The use of scaffolding and interactive learning strategies in online courses for working nurses: implications for adult and online education
scaffolding, instructional design, interaction, best practices, engagement, adult education, e-learning
This paper reviews the foundational literature of contemporary e-learning, with a focus on scaffolding, instructional design, and engagement. These concepts are then considered in two limited case studies, each involving e-learning and adult learners—in particular, nurse-learners. The first case study describes the use of a scaffolding model called Introduction, Connect, Apply, Reflect, and Extend (ICARE) in e-learning for nursing education. The second is a reflection on the use of engagement strategies for the purposes of discourse and learning in a different online nursing context. Because nursing educators were among the early adopters of e-learning, they are important mentors to others who are adopting e-learning strategies at this time. Additionally, the paper is a crossroads publication: it reminds the reader of the imperative to review theory and emerging evidence related to e-learning and to bring key findings to the actual practice of e-learning in order to benefit the adult student. This commitment to theory and practice will enable the evolution of e-learning for all learners, including returning adult learners and working professionals.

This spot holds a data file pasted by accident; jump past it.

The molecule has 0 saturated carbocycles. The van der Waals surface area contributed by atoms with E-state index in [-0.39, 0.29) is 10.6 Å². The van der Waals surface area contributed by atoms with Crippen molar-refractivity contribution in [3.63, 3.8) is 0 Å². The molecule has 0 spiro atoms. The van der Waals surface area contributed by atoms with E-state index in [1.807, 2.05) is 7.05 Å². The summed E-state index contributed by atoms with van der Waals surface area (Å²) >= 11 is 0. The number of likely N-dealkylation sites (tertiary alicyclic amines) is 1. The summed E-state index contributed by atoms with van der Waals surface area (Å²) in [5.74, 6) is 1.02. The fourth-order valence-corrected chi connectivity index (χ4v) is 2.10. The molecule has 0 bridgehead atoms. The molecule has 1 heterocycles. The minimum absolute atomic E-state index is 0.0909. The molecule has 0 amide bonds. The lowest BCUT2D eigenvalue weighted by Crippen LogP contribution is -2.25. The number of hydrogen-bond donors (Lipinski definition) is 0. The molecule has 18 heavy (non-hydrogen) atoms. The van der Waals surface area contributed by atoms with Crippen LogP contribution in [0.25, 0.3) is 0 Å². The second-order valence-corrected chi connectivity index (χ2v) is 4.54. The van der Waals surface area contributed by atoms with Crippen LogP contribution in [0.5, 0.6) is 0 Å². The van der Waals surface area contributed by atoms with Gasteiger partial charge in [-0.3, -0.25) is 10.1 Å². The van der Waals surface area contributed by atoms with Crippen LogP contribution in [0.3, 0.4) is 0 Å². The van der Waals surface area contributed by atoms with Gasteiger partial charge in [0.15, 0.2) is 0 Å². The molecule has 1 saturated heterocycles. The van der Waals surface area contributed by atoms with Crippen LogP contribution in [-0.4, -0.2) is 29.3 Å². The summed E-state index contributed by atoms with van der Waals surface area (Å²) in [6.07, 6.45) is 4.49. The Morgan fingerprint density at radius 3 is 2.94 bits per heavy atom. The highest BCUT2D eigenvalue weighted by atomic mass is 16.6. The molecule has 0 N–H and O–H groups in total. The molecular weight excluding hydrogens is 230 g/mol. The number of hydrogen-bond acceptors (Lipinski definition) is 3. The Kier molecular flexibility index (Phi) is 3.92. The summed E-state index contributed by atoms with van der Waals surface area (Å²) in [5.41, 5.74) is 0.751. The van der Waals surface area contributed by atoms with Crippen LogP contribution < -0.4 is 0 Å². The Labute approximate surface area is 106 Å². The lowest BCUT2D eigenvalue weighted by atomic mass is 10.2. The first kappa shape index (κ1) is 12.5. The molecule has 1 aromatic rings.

Salyers, V., Carter, L., Cairns, S., & Durrer, L. (2014). The use of scaffolding and interactive learning strategies in online courses for working nurses: Implications for adult and online education. The Canadian Journal of University Continuing Education, 40(1). doi:10.21225/D59S3Z
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